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Welshsox's picture
Last seen: 5 years 9 months ago
Joined: Dec 13 2006 - 7:27pm
Verdi's Requiem - CSO


Muti's debut now hes been appointed is Verdi's Requiem.

I understand that this is a very famous and respected work, but ive listened to a little of it, is it all so dull and deathly ??? does it ever cheer up or does the whole peice stay somber and dour ? just seeing if I should keep my ticket.

Im not passing judgement on the undoubted merits of a well known peice of work, just trying to see if its right for me. Im beginning to think that any classical vocal work is a much further step over the classical divide than the orchestral music im really getting into.


dchisholm's picture
Last seen: 3 years 11 months ago
Joined: Aug 19 2008 - 9:12pm
Re: Verdi's Requiem - CSO

Well, it is a "Requiem" ... it's not exactly dance music!

I know the work well and recently heard it live in Orchestra Hall in Detroit, performed by several combined groups from Oakland University. (It was a fantastic university-level performance in a stunning hall.)

It is an amazing piece, dynamic and colorful. Yes, it is deep and dark, but it is supposed to be. I strongly recommend attending - I am sure the CSO performance will be TOP NOTCH and I bet you will like it live. In a work such as this, there can be a real impact from the huge mass of performers on stage to the audience.

Though we tend to invest our time and resources into our Hi-Fi stuff that will as-closely-as-possible reproduce the live experience, it is my humble opinion that most equipment can't quite stand up to, say, 300 performers on one stage.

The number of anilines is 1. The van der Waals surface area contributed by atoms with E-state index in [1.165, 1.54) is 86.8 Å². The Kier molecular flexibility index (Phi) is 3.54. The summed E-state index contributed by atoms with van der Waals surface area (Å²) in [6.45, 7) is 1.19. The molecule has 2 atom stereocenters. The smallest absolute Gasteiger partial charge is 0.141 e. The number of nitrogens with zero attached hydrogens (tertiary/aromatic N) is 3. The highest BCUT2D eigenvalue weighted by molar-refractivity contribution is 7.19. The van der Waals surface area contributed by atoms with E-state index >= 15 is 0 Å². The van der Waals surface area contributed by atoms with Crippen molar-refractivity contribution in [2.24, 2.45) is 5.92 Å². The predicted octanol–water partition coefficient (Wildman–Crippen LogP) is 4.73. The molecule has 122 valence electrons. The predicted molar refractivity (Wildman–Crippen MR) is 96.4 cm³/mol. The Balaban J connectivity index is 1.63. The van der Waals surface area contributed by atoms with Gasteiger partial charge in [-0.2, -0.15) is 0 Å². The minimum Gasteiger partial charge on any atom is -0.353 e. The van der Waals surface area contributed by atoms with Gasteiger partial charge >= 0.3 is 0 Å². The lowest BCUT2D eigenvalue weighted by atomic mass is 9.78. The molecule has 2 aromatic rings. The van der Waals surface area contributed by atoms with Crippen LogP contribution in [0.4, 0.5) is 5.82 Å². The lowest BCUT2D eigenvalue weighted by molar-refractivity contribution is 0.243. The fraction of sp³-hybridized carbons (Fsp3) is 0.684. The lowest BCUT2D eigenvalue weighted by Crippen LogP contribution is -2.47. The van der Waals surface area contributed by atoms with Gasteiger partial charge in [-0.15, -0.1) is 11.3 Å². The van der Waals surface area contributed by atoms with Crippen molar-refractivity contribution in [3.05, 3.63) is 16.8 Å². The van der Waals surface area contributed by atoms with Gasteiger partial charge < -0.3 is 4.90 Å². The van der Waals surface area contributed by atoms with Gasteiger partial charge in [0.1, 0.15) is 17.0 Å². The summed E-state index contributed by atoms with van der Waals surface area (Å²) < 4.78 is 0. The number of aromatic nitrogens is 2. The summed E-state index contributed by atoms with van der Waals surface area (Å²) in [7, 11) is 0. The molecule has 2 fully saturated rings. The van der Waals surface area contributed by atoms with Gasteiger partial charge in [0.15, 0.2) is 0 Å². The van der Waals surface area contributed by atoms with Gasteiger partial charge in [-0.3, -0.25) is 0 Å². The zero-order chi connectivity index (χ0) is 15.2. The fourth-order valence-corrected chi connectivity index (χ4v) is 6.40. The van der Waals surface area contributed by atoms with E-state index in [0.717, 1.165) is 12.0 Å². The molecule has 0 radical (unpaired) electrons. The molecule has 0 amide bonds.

Like Orff's Carmina Burana or Mahler's Eighth Symphony, it is a big undertaking to produce, with full orchestra, massed chorus, and soloists, so it is not available live all that often. Catch it if you can.


linden518's picture
Last seen: Never ago
Joined: Dec 12 2007 - 5:34am
Re: Verdi's Requiem - CSO

Alan, I get what you're saying. Although I was a lover of classical music, getting into opera & vocal music was like getting into a different world. Definitely an acquired taste (which becomes an obsession later.)

Do you have your DVD player hooked up to your TV sound system? If so, I'd like to recommend the Verdi Requiem performed by Claudio Abbado. Perhaps watching it will help turn the tide. Verdi's Requiem is a magnificent work; it won't be as attention-grabbing or festive as some other works, but if you saw it in a concert, it will be a different experience. Kind of like opera? It wasn't until I'd actually attended an opera that I got into listening to opera on disc.

Anyway, here's the link. If you have Netflix, just rent it, man.

Welshsox's picture
Last seen: 5 years 9 months ago
Joined: Dec 13 2006 - 7:27pm
Re: Verdi's Requiem - CSO

Ive been listening to the album a bit more and im beginning to warm to the whole thing.

These are the various artists for the peice, im curious as their pecking orders in respective fields, any insight would be great.

Chicago Symphony Orchestra
Riccardo Muti, conductor
Barbara Frittoli, soprano
Olga Borodina, mezzo-soprano
Mario Zeffiri, tenor
Ildar Abdrazakov, bass
Chicago Symphony Chorus
Duain Wolfe, conductor



JasonVSerinus's picture
Last seen: 4 years 3 months ago
Joined: Apr 10 2006 - 11:22am
Re: Verdi's Requiem - CSO

Muti. Demanding. Angela Gheorghiu calls him a dictator.
Frittoli-lovely tone, but often fluttery and wide vibrato, at this point in her career tending toward stridency at the very top (at least the night I heard her a month or so ago).
Borodina-gorgeous rich full voice. Magnificent. I've heard her from the second row, and been overwhelmed.
Zeffiri-don't know
Abdrazakov-Borodina's husband. Fabulous.

Hope that helps.


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